On a personal level, I reflect after every training. I try to remember how I was before the training workshop began and how I have changed since, and what it was that caused those changes. It is difficult to understand exactly what it is that causes these changes and if they can be directly recreated in another person by reconstructing similar situations. Whatever the answer there is, the more important thing to know is that, since I first took the LTLT program as a participant, I have transformed into a better human being. I am more compassionate and vibrant, more positive and more fun to be around. I am more empathetic.
This mindfulness and improved empathy have been beneficial in my profession as a businesswoman. Dealing with suppliers and customers have become easier and smoother. I have started to see my associates as interlocuters in the learning to live together dialogue.
The main values of LTLT are Respect, Empathy, Responsibility, and Reconciliation. As a role model of the program, I try to carry them as my default states all the time. Responsibility is knowing your place in the universe. It is knowing that you have a place, that you have a responsibility that extends beyond doing what is good for you or what is expected of you. You have the responsibility of going above and beyond, and to leave the universe in a better place than you found it. In real life, this means to understand all my roles. I understand that as a participant of the program, I am meant to feel the power of vulnerability to bring us together. As a facilitator, I am meant to help others feel that, and as a trainer, I am meant to help others teach others to feel that.
Respect is deference. It is understanding that everyone else’s place in the universe is as valuable and destined as yours. Reconciliation is accepting that no one is perfect but that we are always improving, and therefore, it is necessary to admit our mistakes and fix them. Finally, empathy is the primary feeling that allows all others to exist. It is only because we live infinite lives vicariously that we are able to see our and other people’s place in the universe and seeing where we have been wrong.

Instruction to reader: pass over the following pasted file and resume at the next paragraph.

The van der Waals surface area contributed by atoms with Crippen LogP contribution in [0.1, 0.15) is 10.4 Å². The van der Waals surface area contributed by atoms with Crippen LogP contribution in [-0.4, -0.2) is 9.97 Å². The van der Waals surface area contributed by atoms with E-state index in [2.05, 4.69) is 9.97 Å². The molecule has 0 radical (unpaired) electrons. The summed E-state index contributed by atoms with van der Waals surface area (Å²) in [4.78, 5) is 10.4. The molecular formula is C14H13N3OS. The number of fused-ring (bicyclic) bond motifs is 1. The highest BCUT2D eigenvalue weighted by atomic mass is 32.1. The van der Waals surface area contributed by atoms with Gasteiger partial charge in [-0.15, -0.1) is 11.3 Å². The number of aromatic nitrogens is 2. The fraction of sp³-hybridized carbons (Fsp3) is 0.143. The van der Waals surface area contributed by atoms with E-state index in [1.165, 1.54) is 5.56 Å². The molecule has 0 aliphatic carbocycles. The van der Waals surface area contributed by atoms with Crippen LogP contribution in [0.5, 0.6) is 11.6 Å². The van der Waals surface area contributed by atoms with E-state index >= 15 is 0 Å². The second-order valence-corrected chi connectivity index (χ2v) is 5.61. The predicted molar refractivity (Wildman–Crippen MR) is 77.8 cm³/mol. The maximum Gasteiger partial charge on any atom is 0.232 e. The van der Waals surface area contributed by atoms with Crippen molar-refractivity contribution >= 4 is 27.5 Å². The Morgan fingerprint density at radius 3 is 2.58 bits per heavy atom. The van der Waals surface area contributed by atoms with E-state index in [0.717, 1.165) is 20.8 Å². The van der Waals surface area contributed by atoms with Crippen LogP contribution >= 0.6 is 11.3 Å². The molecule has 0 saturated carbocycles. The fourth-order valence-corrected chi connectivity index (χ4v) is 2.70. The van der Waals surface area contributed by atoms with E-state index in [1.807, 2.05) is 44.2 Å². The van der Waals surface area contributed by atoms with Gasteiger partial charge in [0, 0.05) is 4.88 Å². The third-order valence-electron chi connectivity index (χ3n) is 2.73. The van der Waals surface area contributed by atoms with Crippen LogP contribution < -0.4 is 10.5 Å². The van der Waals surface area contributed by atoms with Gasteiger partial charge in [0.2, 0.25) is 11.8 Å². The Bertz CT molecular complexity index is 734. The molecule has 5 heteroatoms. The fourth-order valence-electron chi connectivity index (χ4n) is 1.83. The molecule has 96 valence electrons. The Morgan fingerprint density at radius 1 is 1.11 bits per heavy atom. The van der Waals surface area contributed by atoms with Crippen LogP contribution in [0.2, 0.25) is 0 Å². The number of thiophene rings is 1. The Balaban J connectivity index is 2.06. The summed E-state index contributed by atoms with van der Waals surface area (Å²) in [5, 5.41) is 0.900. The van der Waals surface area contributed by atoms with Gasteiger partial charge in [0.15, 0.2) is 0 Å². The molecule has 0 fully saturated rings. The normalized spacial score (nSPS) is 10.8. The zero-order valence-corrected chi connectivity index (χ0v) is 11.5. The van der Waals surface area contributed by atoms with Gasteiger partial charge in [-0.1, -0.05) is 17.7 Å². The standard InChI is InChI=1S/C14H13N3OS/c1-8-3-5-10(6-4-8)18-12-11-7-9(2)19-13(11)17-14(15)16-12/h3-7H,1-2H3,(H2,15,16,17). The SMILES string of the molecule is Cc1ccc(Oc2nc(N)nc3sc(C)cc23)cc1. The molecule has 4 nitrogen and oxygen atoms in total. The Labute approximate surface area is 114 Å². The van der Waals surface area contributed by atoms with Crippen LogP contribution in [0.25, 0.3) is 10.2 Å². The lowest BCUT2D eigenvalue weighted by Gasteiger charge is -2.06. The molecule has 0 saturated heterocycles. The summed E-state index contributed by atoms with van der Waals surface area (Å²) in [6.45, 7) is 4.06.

Ever since I first started the LTLT program as a participant, I have found these essential values growing in me all the time. At this point, I reflect on them in myself and find that I am more responsible, more respectful, more empathetic and more willing to reconcile than when I first started and more so than yesterday. This makes me a good role model of the LTLT values.
Even as a participant of the program, I was a strong advocate. I would recommend the program to anyone I had a deep conversation with. It is why I applied to become a facilitator and stayed on to become a trainer. I have endorsed the program with virtually every bureaucrat and politician I know as the solution to our youth issues. And as a business and community leader, I am careful to display my LTLT values at the surface proudly.